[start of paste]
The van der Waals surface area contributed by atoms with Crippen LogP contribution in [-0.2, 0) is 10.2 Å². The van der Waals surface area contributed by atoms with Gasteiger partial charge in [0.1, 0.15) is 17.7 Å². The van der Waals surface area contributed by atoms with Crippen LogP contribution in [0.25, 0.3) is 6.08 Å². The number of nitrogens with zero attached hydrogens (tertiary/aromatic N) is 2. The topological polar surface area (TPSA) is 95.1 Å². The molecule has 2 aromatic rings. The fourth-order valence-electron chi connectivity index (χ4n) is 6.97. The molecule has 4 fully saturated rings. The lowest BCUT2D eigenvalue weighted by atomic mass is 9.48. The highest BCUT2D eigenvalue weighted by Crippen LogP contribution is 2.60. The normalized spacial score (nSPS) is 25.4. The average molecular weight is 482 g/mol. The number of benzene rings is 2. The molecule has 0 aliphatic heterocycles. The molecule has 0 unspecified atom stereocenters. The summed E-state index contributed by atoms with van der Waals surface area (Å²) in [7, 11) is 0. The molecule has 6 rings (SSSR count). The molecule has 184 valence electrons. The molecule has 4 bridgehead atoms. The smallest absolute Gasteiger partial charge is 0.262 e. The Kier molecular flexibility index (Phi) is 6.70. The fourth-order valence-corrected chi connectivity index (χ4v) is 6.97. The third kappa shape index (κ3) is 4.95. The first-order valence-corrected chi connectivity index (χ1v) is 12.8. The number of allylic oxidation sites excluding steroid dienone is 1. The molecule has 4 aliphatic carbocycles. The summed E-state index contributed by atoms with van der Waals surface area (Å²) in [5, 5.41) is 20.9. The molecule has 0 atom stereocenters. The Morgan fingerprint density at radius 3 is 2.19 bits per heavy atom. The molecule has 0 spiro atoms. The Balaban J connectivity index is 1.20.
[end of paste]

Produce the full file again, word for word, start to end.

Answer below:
The van der Waals surface area contributed by atoms with Crippen LogP contribution in [-0.2, 0) is 10.2 Å². The van der Waals surface area contributed by atoms with Gasteiger partial charge in [0.1, 0.15) is 17.7 Å². The van der Waals surface area contributed by atoms with Crippen LogP contribution in [0.25, 0.3) is 6.08 Å². The number of nitrogens with zero attached hydrogens (tertiary/aromatic N) is 2. The topological polar surface area (TPSA) is 95.1 Å². The molecule has 2 aromatic rings. The fourth-order valence-electron chi connectivity index (χ4n) is 6.97. The molecule has 4 fully saturated rings. The lowest BCUT2D eigenvalue weighted by atomic mass is 9.48. The highest BCUT2D eigenvalue weighted by Crippen LogP contribution is 2.60. The normalized spacial score (nSPS) is 25.4. The average molecular weight is 482 g/mol. The number of benzene rings is 2. The molecule has 0 aliphatic heterocycles. The molecule has 0 unspecified atom stereocenters. The summed E-state index contributed by atoms with van der Waals surface area (Å²) in [7, 11) is 0. The molecule has 6 rings (SSSR count). The molecule has 184 valence electrons. The molecule has 4 bridgehead atoms. The smallest absolute Gasteiger partial charge is 0.262 e. The Kier molecular flexibility index (Phi) is 6.70. The fourth-order valence-corrected chi connectivity index (χ4v) is 6.97. The third kappa shape index (κ3) is 4.95. The first-order valence-corrected chi connectivity index (χ1v) is 12.8. The number of allylic oxidation sites excluding steroid dienone is 1. The molecule has 4 aliphatic carbocycles. The summed E-state index contributed by atoms with van der Waals surface area (Å²) in [5, 5.41) is 20.9. The molecule has 0 atom stereocenters. The Morgan fingerprint density at radius 3 is 2.19 bits per heavy atom. The molecule has 0 spiro atoms. The Balaban J connectivity index is 1.20.